I often wonder about what I am here for and what I’m meant to be doing with my short time on Earth. It seems to be one of those things that everyone ponders from time to time, before giving up and then returning to their usual lives. I don’t know why, but I’m always thinking of what I should be doing with my life and why. I certainly seem to think about it more than anyone else I know. It just seems shocking that life is so finite and how little time we have to do something that really matters.
Some people seem to be born with meaning. We hear stories all the time about how someone started to play an instrument at age three, or had their first business at age 8 and sold it for a million dollars. I am not one of these people. My life has been a mish mash of random interests and as a child I was very curious about a large number of subjects. I remember when I was in high school I was setting up an import export company, which ended up being illegal so I had to stop that. I loved (and still love) playing the guitar and composing. I don’t think there has ever been an age where I didn’t want to be a doctor. I remember travelling to Bangladesh a lot as a child and thinking that I would like to devote my life to humanitarian endeavors. These are just a few of the things that I have been interested in. Everyone I meet has a similar list of subjects that have piqued their interest in the past, but which they aren’t actively pursuing.
The stories we tell ourselves and the stories that are told to us with regards to uber-successful people don’t seem legitimate or right. The human condition demands curiosity from a young age. Indeed, if we weren’t such avid learners we probably wouldn’t make it to adulthood.
Let’s take Mark Zuckerberg as a case study here. He has one of those classic stories that gets told a lot. It makes it sound like it’s all due to destiny. The story goes like this; “Mark was a computer genius from a young age, coded as a child, went to Harvard and created a multi billion dollar company”. The part that people miss telling is that Mark was studying Psychology as his major. How is that possible? Could it be that Mark Zuckerberg is also human and has an interest in a wide variety of subjects? I am sure that if Zuckerberg became really successful in Psychology the story would read more like this all of a sudden; “Very insightful young boy, academically excellent, always had an interest in social interactions, went to Harvard, became one of the worlds leading psychologists.”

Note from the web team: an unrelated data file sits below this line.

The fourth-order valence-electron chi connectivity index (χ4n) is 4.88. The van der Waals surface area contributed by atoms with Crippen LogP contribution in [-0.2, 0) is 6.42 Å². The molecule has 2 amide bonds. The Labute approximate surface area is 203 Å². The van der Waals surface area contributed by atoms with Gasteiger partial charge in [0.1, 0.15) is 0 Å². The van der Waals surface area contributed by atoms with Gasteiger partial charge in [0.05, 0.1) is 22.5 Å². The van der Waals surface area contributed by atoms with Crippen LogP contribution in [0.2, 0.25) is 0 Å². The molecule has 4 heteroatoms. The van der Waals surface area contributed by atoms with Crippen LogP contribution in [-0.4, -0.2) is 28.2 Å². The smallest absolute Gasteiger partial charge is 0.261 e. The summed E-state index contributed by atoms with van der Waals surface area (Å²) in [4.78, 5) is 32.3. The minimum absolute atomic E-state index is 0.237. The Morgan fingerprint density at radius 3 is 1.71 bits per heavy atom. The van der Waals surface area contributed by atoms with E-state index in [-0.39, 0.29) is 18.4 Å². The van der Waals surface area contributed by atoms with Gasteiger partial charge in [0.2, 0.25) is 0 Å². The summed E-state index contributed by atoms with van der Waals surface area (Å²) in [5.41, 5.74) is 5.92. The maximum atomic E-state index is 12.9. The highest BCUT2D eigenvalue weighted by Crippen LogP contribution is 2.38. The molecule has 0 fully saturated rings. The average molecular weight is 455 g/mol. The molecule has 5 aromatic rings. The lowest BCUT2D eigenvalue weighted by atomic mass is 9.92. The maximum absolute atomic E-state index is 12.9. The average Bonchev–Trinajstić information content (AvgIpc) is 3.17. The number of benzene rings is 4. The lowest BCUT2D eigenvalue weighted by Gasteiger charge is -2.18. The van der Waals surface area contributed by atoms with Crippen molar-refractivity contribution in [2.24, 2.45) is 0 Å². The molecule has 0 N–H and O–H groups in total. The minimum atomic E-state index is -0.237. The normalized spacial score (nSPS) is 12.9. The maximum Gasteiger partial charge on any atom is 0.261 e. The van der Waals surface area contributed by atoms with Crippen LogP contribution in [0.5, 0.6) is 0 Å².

The word “synecdoche” springs to mind. We take a small part of something and presume that this is the whole. People aren’t two dimensional creatures. We are complex beings in a complex world.
It seems to me that this attitude of having everything in our lives point towards a single direction is not a human way of living life. Often we end up thinking of questions like “what am I meant to be doing with my life?” as if to say that there is a single thing that we should be doing to give us meaning and purpose.
It is my belief that this way of thinking has been largely implanted in our minds by society. Society referring mainly to the education system but, this belief system is also perpetuated by our friends, family, work colleagues and so on.
If we take a look back through history, it strikes me that “jobs”as we know them today have only been around for two hundred years or so. Before this time we lived in a much more human way. When “jobs” arrived, which originally entailed working in factories we created an education system to meet the needs of industrialism. It was a way of training people so that they could take up these new posts which had been created. As time went on the jobs became more complex and people required more education and training. Now all of a sudden you have to have a CV which makes it look like your life has all lead to this one moment in time.
Looking at my own CV, there’s so much that is missing in there. Those pieces of paper do not represent me as a whole. However, it makes it look like my whole life has all been leading smoothly to where I now am. It essentially looks like this: School —> High School —> Scholarship —> Medical School —> Scholarship —> Doctor. This is a perfect CV for people who want a job, but I can guarantee that it won’t give you meaning and purpose.
If we take a look even further back in time and look at the great thinkers of the past such as Aristotle and Plato, all of a sudden we find people who have a wide variety of interests. For their time they were masters in philosophy, science, literature, logic, ethics, aesthetics etc. The way that the greats in history approached life is in my opinion the most human way of living life.
Letting our natural curiosity lead us, which is an absolutely normal human urge is probably the most authentic way we can live. It doesn’t make sense to me how when we ask ourselves “what should I be doing with my life”, that we try and fill this void with one magical thing. It is likely a combination of curiosities that we have to explore and learn from. This also entails overcoming a lot of fear and a reluctance to settle for what we are comfortable with already.
I suppose I could summarise this essay quite succinctly: A well lived life is a life full of curiosity, continuous exploration and learning. Or as Henry Ford famously said: “Anyone who stops learning is old, whether at twenty or eighty. Anyone who keeps learning stays young. The greatest thing in life is to keep your mind young.”